The trial lasted for 47 days and called hundreds of witnesses. Four of the defendants took plea deals that involved returning some of the stolen property, while one maintained his innocence until the end, reports the New York Times’ Christopher F. Schuetze. A sixth defendant proved with an alibi that he did not participate.
Earlier this month, one of the men publicly apologized in court, saying that the heist was “a gigantic mistake” and swearing off crime after the trial, per the Guardian’s Philip Oltermann.
The thieves received sentences ranging from four years and four months to six years and three months for their roles in stealing cultural heirlooms and jewelry containing roughly 4,300 diamonds and other valuable stones.
The convictions are the culmination of a years-long saga that garnered international attention. As the Times writes, the trial provided new insights into “the extraordinary story of how a small group of committed perpetrators was able to break into one of the most secure museums in Germany and make off with the biggest score in the country’s postwar history.”
That story begins several months before the theft, when one of the men, Wissam Remmo, broke into a factory and stole a hydraulic tool known as the Jaws of Life. Just days after the heist, he was caught and stood trial for stealing the tool—but at that point, authorities didn’t connect the two crimes.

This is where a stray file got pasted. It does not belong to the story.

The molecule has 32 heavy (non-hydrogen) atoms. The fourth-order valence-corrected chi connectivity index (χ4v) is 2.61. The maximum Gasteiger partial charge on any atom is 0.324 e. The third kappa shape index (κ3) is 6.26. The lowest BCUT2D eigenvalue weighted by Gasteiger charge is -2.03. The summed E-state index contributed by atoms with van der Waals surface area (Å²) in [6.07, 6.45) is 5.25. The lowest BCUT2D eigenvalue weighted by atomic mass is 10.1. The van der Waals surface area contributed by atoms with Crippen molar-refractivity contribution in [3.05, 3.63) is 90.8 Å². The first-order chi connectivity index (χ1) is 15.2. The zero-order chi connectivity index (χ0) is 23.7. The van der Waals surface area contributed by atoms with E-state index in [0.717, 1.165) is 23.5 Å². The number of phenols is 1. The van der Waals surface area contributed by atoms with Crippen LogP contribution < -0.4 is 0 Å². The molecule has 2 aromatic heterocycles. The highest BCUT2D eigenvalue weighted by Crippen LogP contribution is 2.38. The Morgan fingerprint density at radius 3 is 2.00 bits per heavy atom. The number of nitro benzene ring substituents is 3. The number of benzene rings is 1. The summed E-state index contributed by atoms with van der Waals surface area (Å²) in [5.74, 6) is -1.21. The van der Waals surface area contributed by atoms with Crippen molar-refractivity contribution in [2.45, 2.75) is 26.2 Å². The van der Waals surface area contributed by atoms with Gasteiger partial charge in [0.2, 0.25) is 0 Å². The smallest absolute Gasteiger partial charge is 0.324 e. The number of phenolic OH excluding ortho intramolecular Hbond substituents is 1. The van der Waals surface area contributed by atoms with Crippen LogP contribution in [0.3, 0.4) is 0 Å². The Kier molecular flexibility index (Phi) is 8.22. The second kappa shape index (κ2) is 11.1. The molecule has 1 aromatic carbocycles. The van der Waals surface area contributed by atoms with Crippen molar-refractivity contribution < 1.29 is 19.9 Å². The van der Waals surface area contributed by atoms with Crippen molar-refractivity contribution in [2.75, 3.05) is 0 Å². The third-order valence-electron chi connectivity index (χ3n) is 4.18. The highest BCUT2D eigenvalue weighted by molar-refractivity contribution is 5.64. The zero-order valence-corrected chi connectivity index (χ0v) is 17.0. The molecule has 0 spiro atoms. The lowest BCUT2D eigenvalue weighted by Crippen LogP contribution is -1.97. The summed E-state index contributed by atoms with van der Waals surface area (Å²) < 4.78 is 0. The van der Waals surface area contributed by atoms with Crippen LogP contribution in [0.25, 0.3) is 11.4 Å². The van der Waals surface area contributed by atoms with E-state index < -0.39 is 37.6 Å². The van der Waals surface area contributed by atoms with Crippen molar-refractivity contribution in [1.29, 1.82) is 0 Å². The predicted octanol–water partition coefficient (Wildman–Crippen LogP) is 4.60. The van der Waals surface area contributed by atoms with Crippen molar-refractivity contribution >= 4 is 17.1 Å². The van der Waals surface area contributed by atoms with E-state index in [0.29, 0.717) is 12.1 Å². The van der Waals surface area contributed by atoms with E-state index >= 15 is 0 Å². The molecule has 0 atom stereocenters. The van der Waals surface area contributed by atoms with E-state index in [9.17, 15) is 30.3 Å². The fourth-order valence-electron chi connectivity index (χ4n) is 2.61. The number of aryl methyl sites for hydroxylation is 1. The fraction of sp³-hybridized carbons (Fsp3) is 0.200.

In the early morning of November 25, 2019, the thieves entered the Green Vault through a hole they had carved beforehand. Guards watched the men hammer at the display cases that held the jewelry, but they weren’t authorized to take any actions beyond calling the police. The thieves escaped, destroying both cars used for the getaway to keep authorities off their tails. Just before the one-year anniversary of the heist, three of the men were arrested following a sweeping operation involving 1,700 police officers. Authorities detained the others soon after.
The Green Vault dates back to 1723, when Saxony’s ruler, Augustus the Strong, started work on a secure site to house his treasures. He was, as Encyclopedia Brittannica puts it, “a man of extravagant and luxurious tastes,” and these proclivities helped transform Dresden into a cultural center. The vault’s eight rooms survived for many years. (While its treasures were moved for safekeeping during World War II, bombings destroyed several of the Green Vault’s rooms.)
“The Dresden theft has to be seen in the context of German history, in which, until 1919, the different regions had their own rulers whose story and past glories are still part of local consciousness and pride,” wrote the Art Newspaper’s Anna Somers Cocks in 2019. “A Bavarian, for example, feels quite distinct from a Saxon, and the Green Vaults are very much part of Saxony’s identity.”
In December, the Observer reported that German officials had recovered a “considerable portion” of the treasure. But several of the most expensive and notable pieces of the hoard—including a particularly valuable diamond called the “Saxon white”—are still missing. The unknown fate of these items dampened the otherwise celebratory reactions to the news in Germany.
The missing items may not be the only remaining mysteries in this case. Mahmoud Jaraba, a researcher who studies criminal families, tells the Times that understanding the power structure inside such groups is difficult.
“I’m sure,” he says, “there were more people from inside the family involved.”